Increases in expensing allowances and bonus depreciation allow businesses, and especially small businesses whose investment falls below the phase-out amounts, to either make new investments or to make investments earlier. It is not clear from the available research, however, whether the changing depreciation rules have meaningful impacts on the overall level of business investment or on the distribution of investment among small and large businesses, rather than just on the timing of investment. This will be a particularly
important topic for future empirical analysis of business decisions. Like the individual income tax, the federal corporate income tax has a corresponding alternative minimum tax. Unlike the individual AMT, the corporate AMT has not been adjusted for inflation in recent years. This is perhaps because of the starkly different public perception of a rising corporate AMTfiling population.4 As the corporate AMT-filing population grows over time, small and mid-sized corporations may be most affected since they are most likely to be just below the filing threshold now. This only increases the overall effective marginal tax rate on corporate income, and carries the usual effects on the cost of raising capital. It also potentially reduces the incentive to incorporate among noncorporate entities. This boils down to a tradeoff between the individual income tax and the AMT and corporate equivalents.
The gradual repeal of the federal estate tax that was set in motion in 2001 received prominent attention and support from the small business community. Opponents of estate taxation pointed to its effects on family businesses, recounting stories of firms that were dissolved, rather than passed down to heirs, in order to pay the estate tax. It is well known that the full repeal of the estate tax in 2010 will be fully reversed in 2011 unless the law is changed to make the repeal permanent (or to preserve some elements of the repeal).
The qualified family-owned business interest (QFOBI) exemption will come back into play with the reversion to 2001 law in 2011, assuming no policy changes. Those with eligible business assets will enjoy lower estate taxes on the same amount of wealth than those without eligible assets. This may have several important effects on small business activity. First, it might encourage taxpayers to shift assets into business form, or to avoid liquidating existing businesses, when possible. It might also encourage the overvaluation of business assets, the removal of nonbusiness assets from the estate, or the use of costly additional estate planning resources. This tax differential between asset types might lead to a misallocation of capital and employment of heirs by requiring businesses to stay in the family.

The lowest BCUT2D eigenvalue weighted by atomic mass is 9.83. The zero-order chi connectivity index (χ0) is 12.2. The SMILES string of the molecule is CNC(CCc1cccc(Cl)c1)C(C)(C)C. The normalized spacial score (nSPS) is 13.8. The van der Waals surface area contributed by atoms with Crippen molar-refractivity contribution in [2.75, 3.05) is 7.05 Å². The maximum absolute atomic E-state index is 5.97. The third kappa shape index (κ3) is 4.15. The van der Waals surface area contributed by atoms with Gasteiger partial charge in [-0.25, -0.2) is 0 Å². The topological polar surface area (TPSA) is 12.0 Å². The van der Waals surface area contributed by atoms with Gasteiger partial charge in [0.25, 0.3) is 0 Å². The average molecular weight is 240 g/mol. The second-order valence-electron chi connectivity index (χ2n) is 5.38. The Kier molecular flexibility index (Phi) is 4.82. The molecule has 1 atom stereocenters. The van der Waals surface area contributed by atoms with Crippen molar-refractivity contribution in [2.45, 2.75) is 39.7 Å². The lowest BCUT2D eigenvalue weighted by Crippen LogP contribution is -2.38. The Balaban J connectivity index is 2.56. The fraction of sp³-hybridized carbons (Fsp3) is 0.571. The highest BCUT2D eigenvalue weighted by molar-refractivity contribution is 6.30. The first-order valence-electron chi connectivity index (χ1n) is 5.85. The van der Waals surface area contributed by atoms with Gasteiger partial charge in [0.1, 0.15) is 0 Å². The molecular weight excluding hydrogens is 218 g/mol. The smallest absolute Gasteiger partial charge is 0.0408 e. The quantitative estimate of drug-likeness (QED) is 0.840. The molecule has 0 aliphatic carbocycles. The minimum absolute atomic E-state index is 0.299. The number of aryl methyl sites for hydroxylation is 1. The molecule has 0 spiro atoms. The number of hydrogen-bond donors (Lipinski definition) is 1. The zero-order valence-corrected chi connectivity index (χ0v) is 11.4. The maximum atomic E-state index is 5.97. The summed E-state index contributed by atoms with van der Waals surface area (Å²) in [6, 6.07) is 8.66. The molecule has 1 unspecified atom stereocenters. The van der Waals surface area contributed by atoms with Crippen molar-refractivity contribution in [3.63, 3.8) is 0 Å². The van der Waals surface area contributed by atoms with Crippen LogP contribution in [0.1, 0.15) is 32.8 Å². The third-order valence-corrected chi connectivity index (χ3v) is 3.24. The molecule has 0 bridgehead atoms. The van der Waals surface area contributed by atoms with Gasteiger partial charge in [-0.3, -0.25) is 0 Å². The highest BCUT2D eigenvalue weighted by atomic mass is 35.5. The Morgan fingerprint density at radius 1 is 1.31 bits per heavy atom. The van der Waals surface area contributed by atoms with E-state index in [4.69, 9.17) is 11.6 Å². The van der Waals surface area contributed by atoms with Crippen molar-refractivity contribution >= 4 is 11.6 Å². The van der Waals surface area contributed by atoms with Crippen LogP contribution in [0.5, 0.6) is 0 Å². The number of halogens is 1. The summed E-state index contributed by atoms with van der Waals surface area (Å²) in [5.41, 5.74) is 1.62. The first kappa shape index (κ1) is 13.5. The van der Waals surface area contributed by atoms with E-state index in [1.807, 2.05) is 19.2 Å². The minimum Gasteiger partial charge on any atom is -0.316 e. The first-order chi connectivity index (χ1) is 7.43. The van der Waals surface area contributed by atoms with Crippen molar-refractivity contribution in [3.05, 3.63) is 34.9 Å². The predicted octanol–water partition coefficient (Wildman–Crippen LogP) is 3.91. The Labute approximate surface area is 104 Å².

Before discussing the details of current and pending state and local tax issues faced by small businesses, it is important to establish the context within which the tax changes are taking place. State and local governments have experienced tremendous pressures in recent years for many reasons, some obvious and some less so. The largest component of state and local government spending is education. Recent court cases in many states and federal requirements to track student performance have placed restrictions on the size and structure of education finance systems.5 Several states have had to turn away from the property tax as the primary vehicle for funding public schools. In some states, a turning away from the property tax has been the result of tax revolts rather than legal mandates.
A second key source of state and local fiscal pressure is health care inflation. It is well known that growing health care costs have burdened state and local governments responsible for providing health benefits to government employees in addition to individuals who qualify for low-income health care assistance programs (notably Medicaid). Policymakers have limited options when faced with rising health care costs, so other discretionary spending is typically cut or taxes are increased.
Increasingly mobile tax bases have increased the importance of tax competition for state and local governments. Thanks to technological advances and relatively cheaper transportation options, individuals and businesses are better able to “vote with their feet” to reduce their tax burdens. This relates to the common criticism that state and local tax systems were designed for an economic structure that no longer exists. Indeed, the increasing mobility of taxable activities has paralleled strong growth in hard-to-tax elements of the economy, such as services, electronic commerce, and intangibles.
In the face of these pressures, state and local governments have turned toward higher taxes on businesses and outsiders, neither of whom vote (directly, at least) for or against state and local policymakers. In some cases, as discussed in greater detail below, small businesses might end up bearing a disproportionate share of an increased burden.
Adding to the pressure on state business tax revenues has been a gradual decline in the base for the major business tax in most states: taxable corporate profits. Of course, some of this base erosion has been the result of state and local efforts to provide tax incentives to presumably important businesses that were recruited into an area. Other forces in the base erosion have been aggressivecorporate tax planning activities (either to physically move to lower-tax jurisdictions or to use accounting and other methods to reduce the share of profits that are taxable in a particular state), and federal tax changes (such as bonus depreciation) that reduce tax bases for states where the state tax code is linked to federal rules.6